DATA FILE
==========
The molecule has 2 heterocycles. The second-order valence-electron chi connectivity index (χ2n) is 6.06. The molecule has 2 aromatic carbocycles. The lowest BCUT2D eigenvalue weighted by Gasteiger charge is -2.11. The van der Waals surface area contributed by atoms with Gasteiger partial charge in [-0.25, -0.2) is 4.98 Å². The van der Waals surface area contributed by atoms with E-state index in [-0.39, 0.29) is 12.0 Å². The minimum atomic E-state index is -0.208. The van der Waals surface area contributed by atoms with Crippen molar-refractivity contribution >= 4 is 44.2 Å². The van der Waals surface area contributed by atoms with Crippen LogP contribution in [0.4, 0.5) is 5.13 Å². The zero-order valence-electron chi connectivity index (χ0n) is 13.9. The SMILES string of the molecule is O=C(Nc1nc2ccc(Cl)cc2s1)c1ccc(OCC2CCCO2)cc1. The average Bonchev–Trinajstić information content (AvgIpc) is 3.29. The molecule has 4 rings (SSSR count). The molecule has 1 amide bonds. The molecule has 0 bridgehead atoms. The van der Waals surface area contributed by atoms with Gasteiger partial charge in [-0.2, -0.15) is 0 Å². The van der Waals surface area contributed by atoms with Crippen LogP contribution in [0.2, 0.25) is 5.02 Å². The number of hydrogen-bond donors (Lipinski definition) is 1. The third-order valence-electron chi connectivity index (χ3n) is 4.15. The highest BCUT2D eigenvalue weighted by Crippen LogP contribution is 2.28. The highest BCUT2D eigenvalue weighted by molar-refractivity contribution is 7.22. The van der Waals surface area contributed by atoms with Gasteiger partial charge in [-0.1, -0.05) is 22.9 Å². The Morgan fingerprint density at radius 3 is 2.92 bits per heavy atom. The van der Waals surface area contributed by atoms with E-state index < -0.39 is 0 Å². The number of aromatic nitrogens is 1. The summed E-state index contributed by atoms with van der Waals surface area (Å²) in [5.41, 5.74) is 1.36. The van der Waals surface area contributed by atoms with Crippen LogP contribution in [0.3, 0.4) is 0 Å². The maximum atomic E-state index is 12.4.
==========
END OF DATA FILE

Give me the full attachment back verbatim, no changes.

The molecule has 2 heterocycles. The second-order valence-electron chi connectivity index (χ2n) is 6.06. The molecule has 2 aromatic carbocycles. The lowest BCUT2D eigenvalue weighted by Gasteiger charge is -2.11. The van der Waals surface area contributed by atoms with Gasteiger partial charge in [-0.25, -0.2) is 4.98 Å². The van der Waals surface area contributed by atoms with E-state index in [-0.39, 0.29) is 12.0 Å². The minimum atomic E-state index is -0.208. The van der Waals surface area contributed by atoms with Crippen molar-refractivity contribution >= 4 is 44.2 Å². The van der Waals surface area contributed by atoms with Crippen LogP contribution in [0.4, 0.5) is 5.13 Å². The zero-order valence-electron chi connectivity index (χ0n) is 13.9. The SMILES string of the molecule is O=C(Nc1nc2ccc(Cl)cc2s1)c1ccc(OCC2CCCO2)cc1. The average Bonchev–Trinajstić information content (AvgIpc) is 3.29. The molecule has 4 rings (SSSR count). The molecule has 1 amide bonds. The molecule has 0 bridgehead atoms. The van der Waals surface area contributed by atoms with Gasteiger partial charge in [-0.2, -0.15) is 0 Å². The van der Waals surface area contributed by atoms with Crippen LogP contribution in [0.2, 0.25) is 5.02 Å². The number of hydrogen-bond donors (Lipinski definition) is 1. The third-order valence-electron chi connectivity index (χ3n) is 4.15. The highest BCUT2D eigenvalue weighted by Crippen LogP contribution is 2.28. The highest BCUT2D eigenvalue weighted by molar-refractivity contribution is 7.22. The van der Waals surface area contributed by atoms with Gasteiger partial charge in [-0.1, -0.05) is 22.9 Å². The Morgan fingerprint density at radius 3 is 2.92 bits per heavy atom. The van der Waals surface area contributed by atoms with E-state index < -0.39 is 0 Å². The number of aromatic nitrogens is 1. The summed E-state index contributed by atoms with van der Waals surface area (Å²) in [5.41, 5.74) is 1.36. The van der Waals surface area contributed by atoms with Crippen LogP contribution in [0.3, 0.4) is 0 Å². The maximum atomic E-state index is 12.4.